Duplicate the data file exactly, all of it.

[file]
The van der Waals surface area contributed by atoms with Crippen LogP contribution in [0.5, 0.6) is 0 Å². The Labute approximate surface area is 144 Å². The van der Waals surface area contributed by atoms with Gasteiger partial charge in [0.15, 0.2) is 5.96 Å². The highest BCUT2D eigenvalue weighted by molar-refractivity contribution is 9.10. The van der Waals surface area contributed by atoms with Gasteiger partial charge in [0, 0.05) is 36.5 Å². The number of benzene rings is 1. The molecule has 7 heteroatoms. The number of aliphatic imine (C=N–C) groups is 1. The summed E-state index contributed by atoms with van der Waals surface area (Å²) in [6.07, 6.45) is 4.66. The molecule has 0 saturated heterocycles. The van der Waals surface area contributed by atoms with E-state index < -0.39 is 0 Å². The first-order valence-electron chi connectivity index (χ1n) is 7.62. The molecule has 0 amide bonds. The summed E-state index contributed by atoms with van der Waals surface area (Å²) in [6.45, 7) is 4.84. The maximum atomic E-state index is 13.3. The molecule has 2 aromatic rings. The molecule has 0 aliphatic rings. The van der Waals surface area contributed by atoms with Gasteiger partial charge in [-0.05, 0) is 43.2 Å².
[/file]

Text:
The van der Waals surface area contributed by atoms with Crippen LogP contribution in [0.5, 0.6) is 0 Å². The Labute approximate surface area is 144 Å². The van der Waals surface area contributed by atoms with Gasteiger partial charge in [0.15, 0.2) is 5.96 Å². The highest BCUT2D eigenvalue weighted by molar-refractivity contribution is 9.10. The van der Waals surface area contributed by atoms with Gasteiger partial charge in [0, 0.05) is 36.5 Å². The number of benzene rings is 1. The molecule has 7 heteroatoms. The number of aliphatic imine (C=N–C) groups is 1. The summed E-state index contributed by atoms with van der Waals surface area (Å²) in [6.07, 6.45) is 4.66. The molecule has 0 saturated heterocycles. The van der Waals surface area contributed by atoms with E-state index < -0.39 is 0 Å². The first-order valence-electron chi connectivity index (χ1n) is 7.62. The molecule has 0 amide bonds. The summed E-state index contributed by atoms with van der Waals surface area (Å²) in [6.45, 7) is 4.84. The maximum atomic E-state index is 13.3. The molecule has 2 aromatic rings. The molecule has 0 aliphatic rings. The van der Waals surface area contributed by atoms with Gasteiger partial charge in [-0.05, 0) is 43.2 Å².